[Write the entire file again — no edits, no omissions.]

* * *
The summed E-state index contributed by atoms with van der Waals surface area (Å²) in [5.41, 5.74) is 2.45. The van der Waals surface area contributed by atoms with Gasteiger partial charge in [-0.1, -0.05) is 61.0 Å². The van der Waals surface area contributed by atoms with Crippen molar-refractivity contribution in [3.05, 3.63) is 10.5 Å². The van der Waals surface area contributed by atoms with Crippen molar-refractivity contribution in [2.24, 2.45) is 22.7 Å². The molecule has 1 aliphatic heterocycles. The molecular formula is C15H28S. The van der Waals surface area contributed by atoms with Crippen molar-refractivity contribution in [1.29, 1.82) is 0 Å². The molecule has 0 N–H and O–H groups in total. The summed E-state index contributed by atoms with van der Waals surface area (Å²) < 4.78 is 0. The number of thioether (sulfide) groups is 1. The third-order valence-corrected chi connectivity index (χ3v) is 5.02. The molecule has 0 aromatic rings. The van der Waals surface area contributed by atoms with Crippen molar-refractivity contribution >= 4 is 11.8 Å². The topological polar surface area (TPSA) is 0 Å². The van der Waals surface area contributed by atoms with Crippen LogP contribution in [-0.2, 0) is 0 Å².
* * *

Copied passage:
The summed E-state index contributed by atoms with van der Waals surface area (Å²) in [5.41, 5.74) is 2.45. The van der Waals surface area contributed by atoms with Gasteiger partial charge in [-0.1, -0.05) is 61.0 Å². The van der Waals surface area contributed by atoms with Crippen molar-refractivity contribution in [3.05, 3.63) is 10.5 Å². The van der Waals surface area contributed by atoms with Crippen molar-refractivity contribution in [2.24, 2.45) is 22.7 Å². The molecule has 1 aliphatic heterocycles. The molecular formula is C15H28S. The van der Waals surface area contributed by atoms with Crippen molar-refractivity contribution in [1.29, 1.82) is 0 Å². The molecule has 0 N–H and O–H groups in total. The summed E-state index contributed by atoms with van der Waals surface area (Å²) < 4.78 is 0. The number of thioether (sulfide) groups is 1. The third-order valence-corrected chi connectivity index (χ3v) is 5.02. The molecule has 0 aromatic rings. The van der Waals surface area contributed by atoms with Crippen molar-refractivity contribution >= 4 is 11.8 Å². The topological polar surface area (TPSA) is 0 Å². The van der Waals surface area contributed by atoms with Crippen LogP contribution in [-0.2, 0) is 0 Å².